Temelin being loaded with nuclear fuel
The controversial nuclear power plant in southern Bohemia has hit the headlines once again. The process of preparing the plant for trial operation moved into higher gear on Wednesday , when the National Nuclear Safety Agency issued approval to load Temelin with nuclear fuel. Daniela Lazarova has the story.
Despite the fact that both Wednesday and Thursday were national holidays in this country, the fuel-loading operation began almost immediately. Greenpeace activists camping outside Temelin's gates in a last ditch effort to prevent the plant's launching were clearly taken aback, as indeed were two Czech Cabinet ministers. Environment Minister Milos Kuzvart and Foreign Minister Jan Kavan both raised eyebrows over the fact that, after lagging behind schedule for years, Temelin was suddenly being loaded a month ahead of schedule and moreover on a national holiday. CEZ, the power giant which built the plant, maintains that nothing unusual was happening. Its spokesman Milan Nebesar explains the situation:
"There was no rush to do this on our part. We had an agreement with the government that the loading had to be done by the end of August but it was understood that once we were ready we would load as soon as we received permission. It is true that we are now a few weeks ahead of schedule as there have been no last-minute hitches or problems, but it is certainly not at the expense of safety - and we have reports from numerous inspection teams to prove that."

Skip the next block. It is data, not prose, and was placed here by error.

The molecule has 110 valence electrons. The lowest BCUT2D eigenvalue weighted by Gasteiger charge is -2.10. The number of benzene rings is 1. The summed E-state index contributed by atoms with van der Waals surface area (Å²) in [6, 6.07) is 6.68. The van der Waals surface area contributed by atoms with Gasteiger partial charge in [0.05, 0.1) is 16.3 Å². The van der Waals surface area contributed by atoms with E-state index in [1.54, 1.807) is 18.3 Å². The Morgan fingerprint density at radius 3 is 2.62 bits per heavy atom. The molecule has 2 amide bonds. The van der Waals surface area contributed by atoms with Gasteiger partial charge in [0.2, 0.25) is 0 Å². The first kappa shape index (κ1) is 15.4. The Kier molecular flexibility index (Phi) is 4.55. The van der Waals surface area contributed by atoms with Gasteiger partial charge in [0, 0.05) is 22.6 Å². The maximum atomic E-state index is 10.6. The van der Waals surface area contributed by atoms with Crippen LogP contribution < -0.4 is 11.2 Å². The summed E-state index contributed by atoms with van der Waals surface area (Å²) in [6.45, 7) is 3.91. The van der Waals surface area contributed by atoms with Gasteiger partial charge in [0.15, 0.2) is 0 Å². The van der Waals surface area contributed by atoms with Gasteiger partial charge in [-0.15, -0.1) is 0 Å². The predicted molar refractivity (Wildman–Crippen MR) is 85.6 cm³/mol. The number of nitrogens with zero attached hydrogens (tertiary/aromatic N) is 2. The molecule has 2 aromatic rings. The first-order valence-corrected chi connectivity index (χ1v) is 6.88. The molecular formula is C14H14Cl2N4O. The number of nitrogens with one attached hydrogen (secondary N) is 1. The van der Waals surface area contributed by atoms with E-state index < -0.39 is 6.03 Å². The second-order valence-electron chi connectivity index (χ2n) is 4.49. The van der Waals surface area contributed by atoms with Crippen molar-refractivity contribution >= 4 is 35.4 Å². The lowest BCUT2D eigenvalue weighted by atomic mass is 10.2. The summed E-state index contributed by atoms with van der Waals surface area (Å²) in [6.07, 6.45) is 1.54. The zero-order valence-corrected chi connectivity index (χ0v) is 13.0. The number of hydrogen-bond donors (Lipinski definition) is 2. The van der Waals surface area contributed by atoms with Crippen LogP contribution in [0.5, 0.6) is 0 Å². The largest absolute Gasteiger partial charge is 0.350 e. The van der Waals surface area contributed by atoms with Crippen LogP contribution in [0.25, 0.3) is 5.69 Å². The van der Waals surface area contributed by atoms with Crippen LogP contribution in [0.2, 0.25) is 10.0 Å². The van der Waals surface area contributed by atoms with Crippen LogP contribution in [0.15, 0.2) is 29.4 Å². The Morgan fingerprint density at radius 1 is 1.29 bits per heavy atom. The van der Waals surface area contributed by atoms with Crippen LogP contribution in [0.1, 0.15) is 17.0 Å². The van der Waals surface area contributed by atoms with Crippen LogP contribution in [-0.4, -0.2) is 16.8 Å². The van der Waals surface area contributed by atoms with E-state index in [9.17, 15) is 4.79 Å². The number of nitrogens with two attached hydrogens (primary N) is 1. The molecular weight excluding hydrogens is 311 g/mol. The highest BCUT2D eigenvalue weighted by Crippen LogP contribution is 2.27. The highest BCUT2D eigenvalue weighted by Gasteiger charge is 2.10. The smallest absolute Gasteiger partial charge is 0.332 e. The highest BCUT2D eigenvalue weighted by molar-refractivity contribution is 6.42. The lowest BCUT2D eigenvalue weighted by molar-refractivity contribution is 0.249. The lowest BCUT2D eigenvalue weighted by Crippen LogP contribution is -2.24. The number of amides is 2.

Given the fact that this making up for lost time has been kept under wraps, environment activists are convinced that the change of plan is a tactic to forestall last-minute protests in this country and neighbouring Austria. Greenpeace supporters and members of Czech environment groups such as Rainbow and Children of the Earth are determined not to give in and will try to take the matter to court in an effort gain extra time and wider public support for a national referendum.
However, commentators are skeptical that anything can stop the plant's launching at this late stage. It has not escaped notice that the two ministers who expressed public disapproval were the very same ministers on whom Austria leveled pressure earlier this week. And there is no doubt that even if the Cabinet were persuaded to debate the matter yet again, its ultimate decision would swing in Temelin's favour.
There will be several months of trial operations and then, if all goes according to plan, the plant should go into commercial operation sometime in May of next year. At present CEZ is refusing to say who its future clients may be but it seems unperturbed by Austria's announcement that it would not buy energy from non-EU member states who produce nuclear power. We have reason to be optimistic regarding sales, the spokesman said. Part of the energy produced will be sold in this country, and the rest abroad.